2018 Porsche 911 Carrera GTS Test Drive: Not Just Another Package Deal
Take a Carrera S, add all the performance options and a few extras, and you wind up with road car magic.
Geiger Grade Road is a riotous stretch of Nevada State Route 341. It snakes north out of Virginia City, an old-west boom town turned tourist trap, and runs headlong into the Truckee Meadows valley. In the language of the indigenous Paiute tribe, “Truckee” translates to “Everything is all right.”
Hell yeah, it is.
I’m in a 2018 Porsche 911 Carrera GTS coupe, scrambling from corner to corner, giddy as any reasonable adult should admit to being. If I could bottle this moment and sell it, I'd be as rich as the “Silver Kings” who made their mining fortune along the Virginia Range, whose snow-dappled Rocky Peak looms in the Porsche’s rear-view mirror as I zig and zag toward Reno.
Beyond the highway, in the badlands of Storey County, wild horses frolic at watering holes, unaware they’re about to be herded into a metaphor: 450 wild horsepowers is the GTS’s top number. In both tune and output, it’s equal to a new 911 Carrera S optioned with the $12,350 Powerkit, and it’s just six horses shy of the madcap 2002 Porsche 911 GT2, which—like the car I’m driving—was two-wheel drive, turbocharged, and intoxicating.
In the Powerkit-stoked GTS, larger turbos and higher boost help create a 405-pound-foot torque bubble, which starts at 2,150 rpm and doesn’t deflate until half-past six grand. Deep in its throes, the coupe accelerates like it's on the leading edge of a tsunami. The engine spins up to its 7,500 redline so naturally, its torque decay so progressive, not grabbing the last thousand “dead” RPMs feels like a first-order car crime. The 991.2-era engine may not reach the breathtaking sonic heights of the previous naturally-aspirated one, but your adrenal gland still gets a workout.
For the past three Porsche 911 generations, the GTS has walked the line between value package and true 911 variant. Either way, the ethos is clear: Take a Carrera S, add a range of performance options, tack on a few exclusive elements like the 4S’s 40-millimeter-wider rear track and Turbo wheels with center-locking hubs, keep the squishy road-car bushings in place, and sell it to drivers who want extra sharpness, but would rather not suffer the 911 GT3’s hard-point racecar bits on their daily drive. Those hubs may be over the top, but who’s got two thumbs and would stare at them for hours in the garage? This guy.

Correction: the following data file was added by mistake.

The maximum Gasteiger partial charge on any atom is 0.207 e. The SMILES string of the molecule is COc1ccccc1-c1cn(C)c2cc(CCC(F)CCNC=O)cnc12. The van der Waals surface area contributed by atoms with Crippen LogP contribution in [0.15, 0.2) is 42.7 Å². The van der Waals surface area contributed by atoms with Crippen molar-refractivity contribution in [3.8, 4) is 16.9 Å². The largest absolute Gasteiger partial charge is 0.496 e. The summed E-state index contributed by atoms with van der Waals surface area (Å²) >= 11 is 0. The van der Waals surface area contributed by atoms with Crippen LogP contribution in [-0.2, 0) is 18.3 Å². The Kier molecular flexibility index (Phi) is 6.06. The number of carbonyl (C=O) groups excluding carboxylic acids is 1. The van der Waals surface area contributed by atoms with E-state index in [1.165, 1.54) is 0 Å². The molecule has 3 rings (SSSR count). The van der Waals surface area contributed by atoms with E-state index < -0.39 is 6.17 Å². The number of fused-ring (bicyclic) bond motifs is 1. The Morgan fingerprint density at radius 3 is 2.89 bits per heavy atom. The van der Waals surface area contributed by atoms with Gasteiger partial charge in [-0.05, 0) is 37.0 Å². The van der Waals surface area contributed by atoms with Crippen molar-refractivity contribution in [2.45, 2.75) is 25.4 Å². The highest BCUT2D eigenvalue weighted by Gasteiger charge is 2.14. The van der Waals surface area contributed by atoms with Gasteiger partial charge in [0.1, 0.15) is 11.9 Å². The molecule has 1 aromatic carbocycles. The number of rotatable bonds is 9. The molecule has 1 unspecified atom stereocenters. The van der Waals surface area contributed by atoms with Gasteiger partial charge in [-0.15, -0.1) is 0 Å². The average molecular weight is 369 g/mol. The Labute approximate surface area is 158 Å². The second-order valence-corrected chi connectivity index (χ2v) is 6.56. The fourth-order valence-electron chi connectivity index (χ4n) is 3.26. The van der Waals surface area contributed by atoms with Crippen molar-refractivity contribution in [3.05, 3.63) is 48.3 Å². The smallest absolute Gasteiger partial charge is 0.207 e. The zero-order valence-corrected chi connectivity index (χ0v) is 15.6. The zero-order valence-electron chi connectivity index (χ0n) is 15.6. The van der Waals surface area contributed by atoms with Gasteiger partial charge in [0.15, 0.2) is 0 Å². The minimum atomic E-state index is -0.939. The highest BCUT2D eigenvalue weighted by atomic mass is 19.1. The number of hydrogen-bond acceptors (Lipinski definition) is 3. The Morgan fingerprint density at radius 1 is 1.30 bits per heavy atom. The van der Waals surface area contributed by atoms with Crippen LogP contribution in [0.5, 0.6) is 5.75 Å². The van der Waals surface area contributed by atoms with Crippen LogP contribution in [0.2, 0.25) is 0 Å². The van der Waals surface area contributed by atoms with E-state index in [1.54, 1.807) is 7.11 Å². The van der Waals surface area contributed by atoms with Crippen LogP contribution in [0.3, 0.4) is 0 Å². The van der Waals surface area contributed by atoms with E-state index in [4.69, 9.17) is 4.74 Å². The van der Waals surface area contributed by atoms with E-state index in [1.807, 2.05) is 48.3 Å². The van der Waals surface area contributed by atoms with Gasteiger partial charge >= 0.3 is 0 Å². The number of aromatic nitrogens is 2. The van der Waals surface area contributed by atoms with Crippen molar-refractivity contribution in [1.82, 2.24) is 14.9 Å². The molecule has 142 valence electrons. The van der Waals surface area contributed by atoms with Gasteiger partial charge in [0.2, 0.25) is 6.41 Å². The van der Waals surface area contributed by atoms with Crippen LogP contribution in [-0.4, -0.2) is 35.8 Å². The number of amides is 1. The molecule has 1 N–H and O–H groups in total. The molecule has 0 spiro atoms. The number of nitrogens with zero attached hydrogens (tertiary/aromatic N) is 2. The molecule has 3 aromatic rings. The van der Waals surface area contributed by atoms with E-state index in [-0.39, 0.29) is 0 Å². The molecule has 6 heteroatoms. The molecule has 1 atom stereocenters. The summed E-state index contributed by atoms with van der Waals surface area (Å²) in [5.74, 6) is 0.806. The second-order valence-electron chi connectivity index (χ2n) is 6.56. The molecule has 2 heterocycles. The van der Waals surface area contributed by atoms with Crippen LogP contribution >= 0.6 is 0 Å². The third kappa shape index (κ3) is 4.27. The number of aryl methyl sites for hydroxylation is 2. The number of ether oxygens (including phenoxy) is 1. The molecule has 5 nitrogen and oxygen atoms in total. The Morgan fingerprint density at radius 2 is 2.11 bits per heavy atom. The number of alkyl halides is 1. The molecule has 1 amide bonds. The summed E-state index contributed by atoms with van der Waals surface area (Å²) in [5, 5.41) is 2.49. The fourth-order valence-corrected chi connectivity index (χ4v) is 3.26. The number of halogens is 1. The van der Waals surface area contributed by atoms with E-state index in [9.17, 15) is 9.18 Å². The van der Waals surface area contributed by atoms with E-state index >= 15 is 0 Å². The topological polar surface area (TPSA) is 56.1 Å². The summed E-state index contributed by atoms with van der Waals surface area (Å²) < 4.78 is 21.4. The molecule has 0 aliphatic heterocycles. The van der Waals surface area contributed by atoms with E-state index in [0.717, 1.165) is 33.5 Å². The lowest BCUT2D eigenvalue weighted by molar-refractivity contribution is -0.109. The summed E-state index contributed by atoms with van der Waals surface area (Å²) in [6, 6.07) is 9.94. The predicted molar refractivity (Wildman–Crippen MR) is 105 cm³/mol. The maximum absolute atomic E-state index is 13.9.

The GTS comes in most 911 flavors: Coupe, Cabrio, (both in two- and all-wheel-drive), and Targa (AWD only). The package includes the Sport Chrono pack and its quadfecta of drive modes: Normal, Sport, Sport Plus, and Individual. A Sport Response button emulates push-to-pass by enabling super-max acceleration for short runs. Sport PASM active suspension, which includes a 10-mm lower stance than standard PASM, is standard on the coupe models. Porsche’s rear-axle steering is an option, which my test car had. The system’s stability in fast sweepers and during heavy braking has been well documented, and it’s the only option box I’d tick.
It’s astonishing how far regular sports cars have come in the past decade. A Carrera 4 GTS with PDK transmission (which is optional) now blasts from zero to 60, according to Porsche, in 3.4 seconds. The same car (with rear steer) can get around the Nürburgring in 7:26, quicker than a 997 GT3 RS 4.0. (On the optional Pirelli UHP rubber, the GTS will do it in 7:22.) Calling the $130,000-plus (with PDK) all-wheel-drive GTS a “regular” sports car may seem a bit twisted, but it’s a lot of car for the money.
But it’s the standard, rear-drive GTS coupe with seven-speed manual I’m enjoying. It’s a different sort of car than the numbers-destroying 4S. With every tuneful up- and downshift, the old resentments that arose from Porsche ditching naturally-aspirated engines fall away. The cabin’s been stripped of some sound damping material, so the wail and off-throttle pops from the standard Sport Exhaust sit higher in the mix, while the typical 911’s mechanical resonator adds induction roar. Steering boost, while electronic, feels more precise and tactile than that from any of Porsche’s peers, and the front end heads intuitively where it’s pointed. The basic-black, Alcantara-trimmed interior is as deliciously minimalist. In Carmine Red, a $3,000-plus option, it’s perfectly specced.
While a few laps around any racetrack would likely reveal more, it’s comforting to know, even in the abstract, that you can still buy a road car that tweaks the brain's pleasure centers with so little prompting. Packaging aside, the GTS feels like a distinct entity—one that delivers excitement, tactility and capability in equal measure.
As Route 341 unfolds, it dawns on me that Storey County, Nevada is also the home of Tesla's Gigafactory 1, an enterprise whose products stand in blunt opposition to the screaming, German clockworks urging me on through the hills. At this very moment, the factory is churning out battery packs that will change driving forever. The future looms ahead like a bridge collapse. But for now, everything is all right.
2018 Porsche 911 Carrera GTS
Price: $120,050 (base), $126,990 as tested
Engine: 3.0-liter twin-turbo boxer-six, 450 hp @ 6,500 rpm, 405 lb-ft @ 2,150-5,000 rpm
Transmission: 7-speed manual (as tested), 7-speed dual-clutch automatic (optional)
0-60 mph: 3.9 sec
Top Speed: 193 mph
EPA Mileage: 18 mpg city, 26 mpg hwy